Put Down Your Phone: Books About Smartphones and the Consequences of Constant Connection

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I was starting to become concerned about my phone—or, more particularly, how often I was looking at my phone. When my iPhone was updated with the Screen Time feature, I started seeing numbers that I really didn’t like. When I really thought about it, realized that I was using my phone to deal with uncertainty, boredom, and other unpleasant feelings instead of, well, feeling those feelings. I knew that I needed to set some hard limits to stop me from spending the equivalent of one entire workday every week on Twitter (I don’t even tweet!)

Maybe your relationship with technology is fine. Maybe you use it to read books on the Kindle app or on Libby—I have to send my library books to my Kindle because otherwise I’ll start ‘multitasking’ and not absorbing any information. For the sake of argument, let’s assume you are like me and you’ve just realized that you are wasting valuable reading hours getting angry at your relatives on Facebook. There are books about smartphones that can help with that. (The time, that is. Not your relatives.)

Your Happiness was Hacked: Why Tech Is Winning the Battle to Control Your Brain—and How to Fight Back by Vivek Wadhwa and Alex Salkever

Smartphones can take advantage of vulnerabilities in brain function (for example, why are Facebook’s notifications red?), causing us to overindulge and, in some cases, damage our lives, relationships, and ability to concentrate. The authors, understanding that most of us do not want to completely cut off all digital devices, provide a guide for regaining control from the constant digital noise.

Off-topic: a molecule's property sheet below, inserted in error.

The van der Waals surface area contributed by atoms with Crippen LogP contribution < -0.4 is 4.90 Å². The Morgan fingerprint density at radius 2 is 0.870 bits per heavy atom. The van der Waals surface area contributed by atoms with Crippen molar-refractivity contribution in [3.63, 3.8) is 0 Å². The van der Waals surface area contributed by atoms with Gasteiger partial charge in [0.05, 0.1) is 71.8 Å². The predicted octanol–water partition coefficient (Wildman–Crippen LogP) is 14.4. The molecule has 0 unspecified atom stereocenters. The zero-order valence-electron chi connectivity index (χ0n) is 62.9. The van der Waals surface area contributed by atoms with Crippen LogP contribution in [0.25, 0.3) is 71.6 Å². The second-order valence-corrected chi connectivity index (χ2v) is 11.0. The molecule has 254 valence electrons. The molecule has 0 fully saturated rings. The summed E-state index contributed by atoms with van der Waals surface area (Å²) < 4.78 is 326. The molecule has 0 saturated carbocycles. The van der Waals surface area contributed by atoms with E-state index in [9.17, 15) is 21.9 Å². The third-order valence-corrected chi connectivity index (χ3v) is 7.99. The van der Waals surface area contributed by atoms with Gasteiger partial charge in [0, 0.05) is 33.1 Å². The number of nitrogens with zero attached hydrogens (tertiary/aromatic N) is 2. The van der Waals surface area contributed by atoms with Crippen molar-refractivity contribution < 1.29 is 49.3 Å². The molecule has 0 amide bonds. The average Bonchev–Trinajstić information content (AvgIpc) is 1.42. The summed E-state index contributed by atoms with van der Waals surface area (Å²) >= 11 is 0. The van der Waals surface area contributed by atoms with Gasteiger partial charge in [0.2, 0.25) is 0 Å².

How to Break Up with Your Phone: The 30-Day Plan to Take Back Your Life by Catherine Price

There are currently more holds for this book at my library than there are for Michelle Obama’s Becoming, and that seems to signify that there are a lot of people trying to work their way to a healthier tech balance. This guide also discusses what smartphones are doing to our ability to focus, an ability I thought I was just losing as I got older but which has been affected by how many things there are vying for my attention at any given time. Price offers readers a 30-day plan to take back your life from your devices.

Digital Minimalism: Choosing a Focused Life in a Noisy World by Cal Newport

The approach in this book is to really consider how you use the tools available to you and what or whether they are adding to your life. On the author’s advice, I deleted a couple of social media accounts I wasn’t really using and the apps for Facebook and Twitter (because the phone browser versions are more annoying to use and thus one is disinclined to spend much time on them). There were some less practical suggestions (I don’t think it’s really do-able for people to institute texting office hours) but there was a lot here for people who want to make radical changes or even just small, incremental ones.

Bored and Brilliant by Manoush Zomorodi

What if the trick to creativity is letting yourself be bored? Are we missing out on boredom by having all of our friends in our pocket at any given time? Zomorodi gives readers practical steps to take to unplug and make space for the hidden benefits of boredom.

How to Do Nothing: Resisting the Attention Economy by Jenny Odell

Is resisting being advertised to 24/7 a revolutionary act? Odell advocates paying “a new kind of attention” to arrive at more meaningful happiness, and questions whether we really need all of this technology to be someone else’s (hint: it’s capitalism’s) version of productive.



Aside from these books about smartphones, there are also apps like Moment (a more robust version of Screen Time) and Forest (a timer app that won’t let you use your phone for a specified period of time without killing a virtual tree). I also love my ugly bullet journal and choose that over most of the productivity tools my phone offers.